Count My Vote: At a theater near you
BY JOHN PITT
(Pitt is a Bountiful City Councilman and chair of the Davis Alliance for Public Education.)
I’ve been spending a lot of time at the Megaplex lately, but I haven’t seen many movies. Instead, I’ve been helping the Davis Alliance for Public Education gather signatures for the Count My Vote initiative.
Collectively, the Davis Alliance has gathered thousands of signatures; primarily among Davis County movie-goers and grocery shoppers.
Tens of thousands more signatures have been collected by reform-minded citizens throughout the state. They, like me, see Count My Vote as the best way to bring real change to an election process that keeps the power to select primary candidates in the hands of a tiny number of party ideologues.
The Count My Vote petition will put a measure on the 2014 ballot that, if passed, would allow candidates to get on future primary ballots by petition rather than strictly by party conventions.
Like any political issue, there are pros and cons to both sides of Count My Vote that need to be debated. That is precisely what putting the measure on the November ballot will do. Yet, the idea of letting the general public determine the primary election process has some party insiders so stirred up that they have taken a python-egg approach to the petition; crush it before it hatches.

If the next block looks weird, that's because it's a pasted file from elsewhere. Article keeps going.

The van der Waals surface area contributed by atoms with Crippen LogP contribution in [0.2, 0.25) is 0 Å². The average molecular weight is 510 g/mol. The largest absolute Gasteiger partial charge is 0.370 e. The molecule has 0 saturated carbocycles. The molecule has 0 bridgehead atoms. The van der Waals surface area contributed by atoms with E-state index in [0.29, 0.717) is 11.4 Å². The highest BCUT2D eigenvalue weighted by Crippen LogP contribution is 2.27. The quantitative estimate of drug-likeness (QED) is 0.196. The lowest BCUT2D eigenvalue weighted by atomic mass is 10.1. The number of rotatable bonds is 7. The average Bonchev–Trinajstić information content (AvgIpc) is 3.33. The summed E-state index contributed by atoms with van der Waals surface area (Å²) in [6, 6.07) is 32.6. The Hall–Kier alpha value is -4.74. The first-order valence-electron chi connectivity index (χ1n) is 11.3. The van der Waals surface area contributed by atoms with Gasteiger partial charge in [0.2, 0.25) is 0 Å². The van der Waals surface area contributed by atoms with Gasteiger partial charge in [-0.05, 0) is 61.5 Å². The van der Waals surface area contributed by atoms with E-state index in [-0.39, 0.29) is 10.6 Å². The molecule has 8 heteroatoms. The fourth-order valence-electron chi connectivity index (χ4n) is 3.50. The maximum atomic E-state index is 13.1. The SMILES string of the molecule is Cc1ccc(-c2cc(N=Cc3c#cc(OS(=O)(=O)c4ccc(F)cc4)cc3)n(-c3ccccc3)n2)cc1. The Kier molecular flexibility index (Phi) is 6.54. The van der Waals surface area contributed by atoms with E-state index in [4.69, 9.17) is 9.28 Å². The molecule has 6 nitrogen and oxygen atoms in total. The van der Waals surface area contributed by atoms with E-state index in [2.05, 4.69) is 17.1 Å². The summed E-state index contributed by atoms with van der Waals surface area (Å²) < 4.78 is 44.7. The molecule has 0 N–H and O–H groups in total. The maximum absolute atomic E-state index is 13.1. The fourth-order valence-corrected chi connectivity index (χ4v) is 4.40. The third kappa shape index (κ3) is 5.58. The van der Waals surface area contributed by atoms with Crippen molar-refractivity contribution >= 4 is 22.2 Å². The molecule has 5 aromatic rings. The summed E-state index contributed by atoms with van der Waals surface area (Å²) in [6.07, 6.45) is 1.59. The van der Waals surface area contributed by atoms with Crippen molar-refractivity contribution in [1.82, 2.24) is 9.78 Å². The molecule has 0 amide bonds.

My personal interaction with hundreds of Davis County citizens has made it clear that there are three schools of thought regarding Count My Vote. The largest is comprised of voters who are perplexed and put-off by party caucuses. They favor a more inclusive process and they readily sign the petition.
There is also a sizable number of people who are so distrusting of Utah primaries that they roll their eyes at the very suggestion of doing something about them...at least until after their movie. By then, the promise of open primaries leads them back to our table and they usually sign.
Lastly, there are a few people who castigate us for having the audacity to attempt to make the process easier for non-aligned voters. They tell us they are glad the caucus system narrows the selection process exclusively to their brand of “informed” activist.
Regardless of which of these three positions a voter brings to the table, I ask them the same questions that I now ask all Utah Citizens: “Do you feel fully represented in the primary candidate selection process? Have your political preferences and priorities been present somewhere in the slate of recent primary candidates? Do the winning candidates, regardless of party, value your input, recognize your concerns, and honor their ethical responsibilities to Utah?” If, like most people I talk to, you answered “no” to one or more of these questions, I invite you to come by a Megaplex theater this weekend. The feature playing at the little table in the lobby will be “Election Reform Comes to Utah!” Starring you.